Though Dutch immigrants had established some homes and farms in Brownsville and East New York in the 1700s, the area did not gel as a community until the early-to-middle 1800s. East New York, whose easternmost section east of Highland Park is Cypress Hills, was developed by John R. Pitkin, a Connecticut merchant beginning in 1835, while Brownsville is named for Charles S. Brown, who subdivided it in 1865. The area that would become East New York was actually part of the Town of Flatbush from 1651 to 1852, when the eastern section of Flatbush Town seceded to become the Town of New Lots. In 1886, New Lots was annexed by the City of Brooklyn, which itself was annexed by New York City in 1898. With all this shifting around, some of the street names also changed.
Today, Essex Street runs south from Jamaica Avenue southeast to Schroeders Avenue in a relatively new section of Brooklyn adjoining the massive Spring Creek shopping mall. I have never been there — it’s relatively boring with cookie cutter housing, but I should explore it one day, just to put my time in.
Today’s post is about a building on the corner of Essex Street and Liberty Avenue, one of East New York’s major east-west arteries along with Pitkin and Atlantic Avenues. A pair of signs on the corner are quite interesting because they reveal both the cross streets and the date of construction: Liberty and Eldert Avenues, 1885. This building is quite the survivor for these parts, turning 133 years old in 2018.
We can also see clearly that the street’s original name was indeed Eldert Avenue while its later name, Essex Street, also has a surviving blue and white street sign mounted above it.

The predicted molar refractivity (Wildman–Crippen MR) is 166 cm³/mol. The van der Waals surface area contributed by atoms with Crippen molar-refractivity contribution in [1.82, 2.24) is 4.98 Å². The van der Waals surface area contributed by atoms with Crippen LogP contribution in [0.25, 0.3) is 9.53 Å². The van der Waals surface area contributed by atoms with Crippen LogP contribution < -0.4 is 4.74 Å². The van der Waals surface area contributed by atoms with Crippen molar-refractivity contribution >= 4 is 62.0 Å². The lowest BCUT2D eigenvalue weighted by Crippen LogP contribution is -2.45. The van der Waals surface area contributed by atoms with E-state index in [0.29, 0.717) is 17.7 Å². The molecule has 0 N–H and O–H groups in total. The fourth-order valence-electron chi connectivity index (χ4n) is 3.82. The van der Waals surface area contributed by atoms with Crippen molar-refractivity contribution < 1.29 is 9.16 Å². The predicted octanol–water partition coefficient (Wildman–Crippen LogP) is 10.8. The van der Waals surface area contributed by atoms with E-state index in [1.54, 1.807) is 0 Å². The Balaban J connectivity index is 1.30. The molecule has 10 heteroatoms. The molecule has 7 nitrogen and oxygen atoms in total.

As this map from 1875 indicates, many of East New York’s north-south streets’ names have changed over the years. By my estimation, nearly half! Most of these changes took place in the dim past and the streets’ present names were mostly in place by Greater NYC consolidation in 1898. However, traces of the old, long-forgotten names can be found in odd places here and there. Another such relic appears on Wyona Street and Atlantic Avenue, where a chiseled “Wyckoff Avenue” sign can be found.
Why was Essex chosen to be the new name? Further research is necessary; none of its parallel streets are named for British counties. We can guess why it was changed. The Brooklyn street directory also has an Eldert Street in Bushwick and an Eldert Lane further east in Cypress Hills.
There are a couple of other interesting anomalies on the map. Eastern Parkway is shown instead of Pitkin Avenue. When it was laid out in the 1870s, Eastern Parkway’s original route was where Pitkin is now. Instead, in 1891, it was laid out northeast to Bushwick Avenue along the old Flatbush town line, paralleling East New York Avenue. Pitkin Avenue still continues Eastern Parkway’s house numbering.
photos; Gary Fonville
1/1/18 as FNY begins its 19th year.